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kin, claiming them for the Russian Empire; and the note continued

“Le Gouvernement IMPERIAL profite de cette occasion pour
faire ressortir qu’il considere aussi comme faisant partie integrante
de l’Empire des iles Henriette, Jeannette, Bennett, Herald et Ouje-
dinenia, qui forment avec les iles Nouvelle Siberie, Wrangel et
autres situees pres la cote asiatique de l’Empire, une extension vers
le nord de la plate forme continentale de la Siberie.

“Le Gouvernement IMPERIAL n’a pas juge necessaire de joindre
a la presente notification les iles Novaia Zemlia, Kolgouev, Wai-
gatch et autres de moindres dimensions situees pres la cote euro-
peenne de l’Empire, etant donne que leur appartenance aux terri-
tories de l’Empire se trouve depuis des siecles universellement
reconnue.” 3

The curiously oblique reference to Wrangel Island seems de-
signed to imply previous acceptance of what, so far as we can
discover, had never before been claimed.

The last stage in the history of the island is connected with the
Stefansson Arctic Expedition of 1913-18. Before sailing Stefansson
received instructions from the Canadian Government to re-affirm
any British rights in Arctic lands at which the exepdition might
touch. Since Kellett had sighted Wrangel Island in 1849, when
he formally took possession of Herald Island, Mr. Stefansson’s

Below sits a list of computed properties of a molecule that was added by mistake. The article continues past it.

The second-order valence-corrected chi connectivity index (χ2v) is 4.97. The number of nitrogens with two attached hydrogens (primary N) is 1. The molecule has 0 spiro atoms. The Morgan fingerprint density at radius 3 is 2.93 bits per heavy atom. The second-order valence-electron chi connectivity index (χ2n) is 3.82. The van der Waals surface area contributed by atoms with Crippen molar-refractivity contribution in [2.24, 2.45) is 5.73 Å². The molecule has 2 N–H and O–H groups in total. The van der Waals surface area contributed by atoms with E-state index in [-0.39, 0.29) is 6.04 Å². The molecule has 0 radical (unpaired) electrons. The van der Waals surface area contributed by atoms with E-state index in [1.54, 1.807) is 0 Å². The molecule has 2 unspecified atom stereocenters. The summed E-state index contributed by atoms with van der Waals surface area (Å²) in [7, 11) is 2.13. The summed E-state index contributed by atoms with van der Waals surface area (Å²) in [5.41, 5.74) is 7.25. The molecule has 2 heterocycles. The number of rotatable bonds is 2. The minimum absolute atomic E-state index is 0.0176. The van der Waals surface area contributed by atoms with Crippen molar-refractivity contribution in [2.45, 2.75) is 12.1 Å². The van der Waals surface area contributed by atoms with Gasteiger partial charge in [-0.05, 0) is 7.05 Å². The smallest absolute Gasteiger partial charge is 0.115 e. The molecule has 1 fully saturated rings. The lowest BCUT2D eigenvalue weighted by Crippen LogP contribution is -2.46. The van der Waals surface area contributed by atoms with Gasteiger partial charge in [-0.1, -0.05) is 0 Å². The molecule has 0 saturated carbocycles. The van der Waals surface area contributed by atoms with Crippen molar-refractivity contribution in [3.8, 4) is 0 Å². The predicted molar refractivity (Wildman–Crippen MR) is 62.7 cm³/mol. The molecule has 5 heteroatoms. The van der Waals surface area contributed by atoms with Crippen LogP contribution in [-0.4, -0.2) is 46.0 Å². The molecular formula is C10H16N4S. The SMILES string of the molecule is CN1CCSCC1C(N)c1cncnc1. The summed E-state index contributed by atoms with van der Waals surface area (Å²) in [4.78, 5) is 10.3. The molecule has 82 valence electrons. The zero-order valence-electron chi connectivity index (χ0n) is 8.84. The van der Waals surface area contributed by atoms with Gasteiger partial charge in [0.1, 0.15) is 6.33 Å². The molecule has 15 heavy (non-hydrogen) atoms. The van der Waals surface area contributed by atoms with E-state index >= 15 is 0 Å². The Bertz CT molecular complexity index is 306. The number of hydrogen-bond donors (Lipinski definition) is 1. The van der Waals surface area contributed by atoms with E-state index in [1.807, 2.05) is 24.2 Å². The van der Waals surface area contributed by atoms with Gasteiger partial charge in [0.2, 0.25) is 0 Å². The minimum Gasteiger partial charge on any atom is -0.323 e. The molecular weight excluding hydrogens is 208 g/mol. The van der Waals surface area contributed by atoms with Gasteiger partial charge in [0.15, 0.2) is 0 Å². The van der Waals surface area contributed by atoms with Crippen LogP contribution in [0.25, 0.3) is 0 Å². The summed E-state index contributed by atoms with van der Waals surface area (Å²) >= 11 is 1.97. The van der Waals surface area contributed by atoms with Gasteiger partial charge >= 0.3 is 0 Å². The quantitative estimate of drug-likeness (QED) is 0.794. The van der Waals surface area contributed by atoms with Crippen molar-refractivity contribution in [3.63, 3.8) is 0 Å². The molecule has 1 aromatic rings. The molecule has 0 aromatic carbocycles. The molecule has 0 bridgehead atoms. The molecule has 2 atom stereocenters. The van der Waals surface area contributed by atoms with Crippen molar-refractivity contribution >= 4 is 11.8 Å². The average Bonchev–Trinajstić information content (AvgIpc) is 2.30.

men regarded the former as coming within his instructions, and
British Sovereignty was declared () by the section of
the Karluk’s crew which reached the island. After the War, in
the belief that some other Power might attempt to establish a prior
claim, Mr. Stefansson determined to forestall any such action by
despatching another expedition, under the command of Mr. A.
Crawford. The party included three other white men, Galle,
Maurer, and Knight, with an Eskimo woman as cook. They sailed
from Nome and landed on the island in September, 1921. The
understanding was that they should maintain themselves chiefly
by hunting, that therefore only actual supplies for six months
should be taken, and that a supply ship would be sent in 1922.
Owing to difficulties experienced by Mr. Stefansson in raising
funds, the relief ship did not sail until the end of August 1922, a

3 For translation of this, see footnote p. 22.

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